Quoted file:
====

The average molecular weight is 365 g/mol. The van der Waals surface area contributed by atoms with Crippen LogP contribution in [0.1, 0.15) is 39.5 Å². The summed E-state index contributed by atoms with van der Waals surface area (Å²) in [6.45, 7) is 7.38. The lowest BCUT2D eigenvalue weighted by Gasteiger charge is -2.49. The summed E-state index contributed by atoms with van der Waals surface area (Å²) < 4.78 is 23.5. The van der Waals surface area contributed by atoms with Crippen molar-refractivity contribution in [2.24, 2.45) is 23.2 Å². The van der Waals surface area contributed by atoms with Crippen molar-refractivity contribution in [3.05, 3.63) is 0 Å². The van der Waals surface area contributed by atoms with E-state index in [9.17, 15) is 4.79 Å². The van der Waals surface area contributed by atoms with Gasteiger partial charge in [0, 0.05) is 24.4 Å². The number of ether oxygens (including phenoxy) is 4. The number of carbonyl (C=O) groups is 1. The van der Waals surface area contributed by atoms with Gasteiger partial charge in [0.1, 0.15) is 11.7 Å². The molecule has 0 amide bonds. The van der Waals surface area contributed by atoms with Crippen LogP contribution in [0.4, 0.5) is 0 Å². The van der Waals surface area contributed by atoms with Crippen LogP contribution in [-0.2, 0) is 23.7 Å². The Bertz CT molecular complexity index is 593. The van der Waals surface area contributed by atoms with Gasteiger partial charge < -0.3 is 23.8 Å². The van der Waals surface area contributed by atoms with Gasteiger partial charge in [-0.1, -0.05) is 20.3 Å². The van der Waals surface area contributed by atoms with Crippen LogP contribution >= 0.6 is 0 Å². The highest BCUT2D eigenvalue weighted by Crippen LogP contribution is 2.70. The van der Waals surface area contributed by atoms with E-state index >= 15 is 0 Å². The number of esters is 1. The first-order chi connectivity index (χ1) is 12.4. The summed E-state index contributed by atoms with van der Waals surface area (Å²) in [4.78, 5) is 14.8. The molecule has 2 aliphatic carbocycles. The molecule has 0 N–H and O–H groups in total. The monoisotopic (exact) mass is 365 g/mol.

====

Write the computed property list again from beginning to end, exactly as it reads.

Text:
The average molecular weight is 365 g/mol. The van der Waals surface area contributed by atoms with Crippen LogP contribution in [0.1, 0.15) is 39.5 Å². The summed E-state index contributed by atoms with van der Waals surface area (Å²) in [6.45, 7) is 7.38. The lowest BCUT2D eigenvalue weighted by Gasteiger charge is -2.49. The summed E-state index contributed by atoms with van der Waals surface area (Å²) < 4.78 is 23.5. The van der Waals surface area contributed by atoms with Crippen molar-refractivity contribution in [2.24, 2.45) is 23.2 Å². The van der Waals surface area contributed by atoms with Crippen molar-refractivity contribution in [3.05, 3.63) is 0 Å². The van der Waals surface area contributed by atoms with E-state index in [9.17, 15) is 4.79 Å². The van der Waals surface area contributed by atoms with Gasteiger partial charge in [0, 0.05) is 24.4 Å². The number of ether oxygens (including phenoxy) is 4. The number of carbonyl (C=O) groups is 1. The van der Waals surface area contributed by atoms with Gasteiger partial charge in [0.1, 0.15) is 11.7 Å². The molecule has 0 amide bonds. The van der Waals surface area contributed by atoms with Crippen LogP contribution in [0.4, 0.5) is 0 Å². The van der Waals surface area contributed by atoms with Crippen LogP contribution in [-0.2, 0) is 23.7 Å². The Bertz CT molecular complexity index is 593. The van der Waals surface area contributed by atoms with Gasteiger partial charge < -0.3 is 23.8 Å². The van der Waals surface area contributed by atoms with Gasteiger partial charge in [-0.1, -0.05) is 20.3 Å². The van der Waals surface area contributed by atoms with Crippen LogP contribution >= 0.6 is 0 Å². The highest BCUT2D eigenvalue weighted by Crippen LogP contribution is 2.70. The van der Waals surface area contributed by atoms with E-state index >= 15 is 0 Å². The number of esters is 1. The first-order chi connectivity index (χ1) is 12.4. The summed E-state index contributed by atoms with van der Waals surface area (Å²) in [4.78, 5) is 14.8. The molecule has 2 aliphatic carbocycles. The molecule has 0 N–H and O–H groups in total. The monoisotopic (exact) mass is 365 g/mol.